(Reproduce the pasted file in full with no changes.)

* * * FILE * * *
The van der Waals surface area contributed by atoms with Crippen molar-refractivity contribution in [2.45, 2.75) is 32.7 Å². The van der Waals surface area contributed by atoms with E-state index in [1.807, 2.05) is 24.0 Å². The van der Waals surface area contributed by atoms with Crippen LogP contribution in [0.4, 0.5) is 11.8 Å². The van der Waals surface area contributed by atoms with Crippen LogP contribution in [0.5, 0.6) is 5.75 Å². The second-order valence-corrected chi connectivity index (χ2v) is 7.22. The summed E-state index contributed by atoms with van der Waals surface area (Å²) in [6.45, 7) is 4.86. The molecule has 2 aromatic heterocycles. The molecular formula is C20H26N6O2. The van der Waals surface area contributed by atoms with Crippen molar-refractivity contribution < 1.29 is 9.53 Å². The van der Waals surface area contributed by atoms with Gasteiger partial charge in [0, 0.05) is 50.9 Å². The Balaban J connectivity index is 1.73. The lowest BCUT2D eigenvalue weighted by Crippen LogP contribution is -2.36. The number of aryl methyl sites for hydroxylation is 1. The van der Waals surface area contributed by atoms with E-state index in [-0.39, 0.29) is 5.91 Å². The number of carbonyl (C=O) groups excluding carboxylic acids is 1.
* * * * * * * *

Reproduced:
The van der Waals surface area contributed by atoms with Crippen molar-refractivity contribution in [2.45, 2.75) is 32.7 Å². The van der Waals surface area contributed by atoms with E-state index in [1.807, 2.05) is 24.0 Å². The van der Waals surface area contributed by atoms with Crippen LogP contribution in [0.4, 0.5) is 11.8 Å². The van der Waals surface area contributed by atoms with Crippen LogP contribution in [0.5, 0.6) is 5.75 Å². The second-order valence-corrected chi connectivity index (χ2v) is 7.22. The summed E-state index contributed by atoms with van der Waals surface area (Å²) in [6.45, 7) is 4.86. The molecule has 2 aromatic heterocycles. The molecular formula is C20H26N6O2. The van der Waals surface area contributed by atoms with Crippen molar-refractivity contribution < 1.29 is 9.53 Å². The van der Waals surface area contributed by atoms with Gasteiger partial charge in [0, 0.05) is 50.9 Å². The Balaban J connectivity index is 1.73. The lowest BCUT2D eigenvalue weighted by Crippen LogP contribution is -2.36. The number of aryl methyl sites for hydroxylation is 1. The van der Waals surface area contributed by atoms with E-state index in [-0.39, 0.29) is 5.91 Å². The number of carbonyl (C=O) groups excluding carboxylic acids is 1.